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Vascular anomaly

Last reviewed dd mmm yyyy. Last edited dd mmm yyyy

Authoring team

  • vascular anomalies have been divided into vascular tumours and vascular malformations (1).
    • vascular tumours
      • infantile haemangioma
        • includes superficial and deep infantile angiomas
          • the superficial infantile haemangioma is most commonly known as a 'strawberry' naevus, on account of its usual clinical appearance in the form of a sharply circumscribed oval or round, soft, domed swelling of intense scarlet-red colour
      • congenital haemangioma ( rapidly involuting congenital haemangioma (RICH) and noninvoluting congenital haemangioma (NICH) )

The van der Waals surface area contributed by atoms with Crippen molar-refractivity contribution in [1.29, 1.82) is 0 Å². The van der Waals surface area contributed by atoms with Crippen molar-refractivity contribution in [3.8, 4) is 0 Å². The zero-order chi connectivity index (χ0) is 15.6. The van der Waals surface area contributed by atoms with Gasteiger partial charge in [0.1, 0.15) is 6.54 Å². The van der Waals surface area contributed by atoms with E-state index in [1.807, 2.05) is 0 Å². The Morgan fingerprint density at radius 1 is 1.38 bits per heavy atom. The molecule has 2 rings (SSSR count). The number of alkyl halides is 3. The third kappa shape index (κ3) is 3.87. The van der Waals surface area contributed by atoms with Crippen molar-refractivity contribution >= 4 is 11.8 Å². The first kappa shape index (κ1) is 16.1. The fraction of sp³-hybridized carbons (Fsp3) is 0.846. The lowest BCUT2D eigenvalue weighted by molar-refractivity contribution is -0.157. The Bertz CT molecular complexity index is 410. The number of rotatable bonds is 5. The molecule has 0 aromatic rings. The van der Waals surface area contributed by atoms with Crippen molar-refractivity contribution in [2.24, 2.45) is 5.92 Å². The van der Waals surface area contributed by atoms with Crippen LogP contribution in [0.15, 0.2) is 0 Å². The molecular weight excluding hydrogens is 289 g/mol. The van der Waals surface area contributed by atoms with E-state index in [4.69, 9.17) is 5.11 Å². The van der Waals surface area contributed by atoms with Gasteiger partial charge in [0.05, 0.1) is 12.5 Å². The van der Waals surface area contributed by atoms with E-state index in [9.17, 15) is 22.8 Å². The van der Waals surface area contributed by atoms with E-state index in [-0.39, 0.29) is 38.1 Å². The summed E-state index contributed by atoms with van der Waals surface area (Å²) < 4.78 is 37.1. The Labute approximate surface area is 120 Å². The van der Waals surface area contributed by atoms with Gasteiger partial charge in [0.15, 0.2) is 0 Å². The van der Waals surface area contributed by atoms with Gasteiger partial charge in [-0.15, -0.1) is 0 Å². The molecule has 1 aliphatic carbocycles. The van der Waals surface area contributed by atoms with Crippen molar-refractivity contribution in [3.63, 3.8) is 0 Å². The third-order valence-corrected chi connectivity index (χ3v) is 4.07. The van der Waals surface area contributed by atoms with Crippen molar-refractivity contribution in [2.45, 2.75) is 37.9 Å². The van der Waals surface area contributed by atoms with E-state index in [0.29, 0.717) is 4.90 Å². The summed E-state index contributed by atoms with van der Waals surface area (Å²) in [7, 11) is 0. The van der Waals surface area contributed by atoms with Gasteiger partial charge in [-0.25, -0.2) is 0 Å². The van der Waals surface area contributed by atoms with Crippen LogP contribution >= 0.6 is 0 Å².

• tufted angioma
      • kaposiform haemangioendothelioma
      • haemangiopericytoma
      • pyogenic granuloma
      • spindle-cell haemangioendothelioma
    • vascular malformations
      • simple
        • capillary
        • venous
        • lymphatic
        • arterial
      • combined
        • arteriovenous fistula, arteriovenous malformation (AVM), capillary venous malformation, capillary-lymphatic venous malformation, lymphatic venous malformation, capillary AVM, capillary-lymphatic AVM

Vascular malformations are also divided into fast-flow and slow-flow (high flow and low flow) lesions depending on the vascular components and flow characteristics (1,2):

  • fast-flow - mainly arterial channels including arteriovenous malformations, arteriovenous fistulas, capillary AVM
  • slow-flow - capillary, venous, lymphatic channels and combinations


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